Al-Qaeda African branch replaces slain commanders in Mali
Al-Qaeda has named a replacement for Abdelhamid Abou Zeid, a key commander of its north African branch who was killed in fighting with French-led forces in northern Mali, Mauritanian media reported Friday.
Al Qaeda in the Islamic Maghreb (AQIM) has appointed Algerian Said Abou Moughatil to take over the "Tarek Ibn Ziyad" batallion in northern Mali, the ANI news agency said.
His predecessor Abou Zeid, 46, was credited with having significantly expanded the jihadist group's field of operations to Tunisia and Niger, and for kidnapping activities across the region.
France confirmed in March that Abou Zeid had been killed "during fighting led by the French army in the Ifoghas mountains in northern Mali in late February".
"The elimination of one of the main leaders of AQIM marks an important stage in the fight against terrorism in the Sahel," the office of French President Francois Hollande said.
ANI said AQIM had also picked a Libyan-born Mauritanian named only as Abderrahmane to command its "Al Fourghane" batallion, replacing Mohamed Lemine Ould El Hassan, who was killed in a French helicopter raid in northern Mali earlier this year.
ANI said Abou Moughatil joined AQIM in northern Mali in the early 2000s, while Abderrahmane joined in 2006 and was involved in the capture of the Malian desert town of Timbuktu by Islamists last year.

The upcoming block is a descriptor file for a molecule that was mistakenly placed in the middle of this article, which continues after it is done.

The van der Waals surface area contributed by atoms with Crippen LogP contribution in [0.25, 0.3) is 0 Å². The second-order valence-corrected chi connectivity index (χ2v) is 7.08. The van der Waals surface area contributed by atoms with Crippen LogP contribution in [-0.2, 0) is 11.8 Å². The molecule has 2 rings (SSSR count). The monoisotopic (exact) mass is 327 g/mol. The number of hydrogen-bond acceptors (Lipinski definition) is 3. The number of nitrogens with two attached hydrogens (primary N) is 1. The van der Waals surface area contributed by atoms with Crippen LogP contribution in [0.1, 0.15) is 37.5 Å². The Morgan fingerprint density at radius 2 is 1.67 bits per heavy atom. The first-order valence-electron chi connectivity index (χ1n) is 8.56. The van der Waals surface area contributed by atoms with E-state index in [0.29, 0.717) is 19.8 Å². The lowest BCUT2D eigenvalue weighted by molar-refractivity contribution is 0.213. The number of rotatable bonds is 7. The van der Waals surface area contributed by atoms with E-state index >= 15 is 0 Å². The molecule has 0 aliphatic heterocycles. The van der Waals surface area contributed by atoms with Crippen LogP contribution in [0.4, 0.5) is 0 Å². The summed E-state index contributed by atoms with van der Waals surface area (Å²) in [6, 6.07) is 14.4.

France sent troops into its former colony Mali in January to repel a sweeping Islamist occupation by groups linked to Al-Qaeda, including AQIM which was threatening an assault on the capital Bamako.
AQIM grew out of a movement launched in the late 1990s by radical Algerian Islamists who sought the overthrow of the Algerian government to be replaced with Islamic rule.
The organisation linked up to Al-Qaeda in 2006 and has spun a tight network across tribes, clans, family and business lines that stretches across the vast Sahel region abutting the southern Sahara desert.
AQIM is currently thought to be holding eight Europeans hostage, including five French nationals, and earlier this month released a video deemed credible by France showing seven of them.
During the nearly year-long 2012 occupation of northern Mali -- which borders Mauritania -- AQIM and its allies Ansar Dine (Defenders of Faith) and the Movement for Oneness and Jihad in West Africa (MUJAO) used ANI as a conduit for information.
Threats to retaliate against the French-led military intervention that ousted the Islamists have also filtered through ANI and other sites boasting a vast network of informants and correspondents in the Sahel region.
© 2013 AFP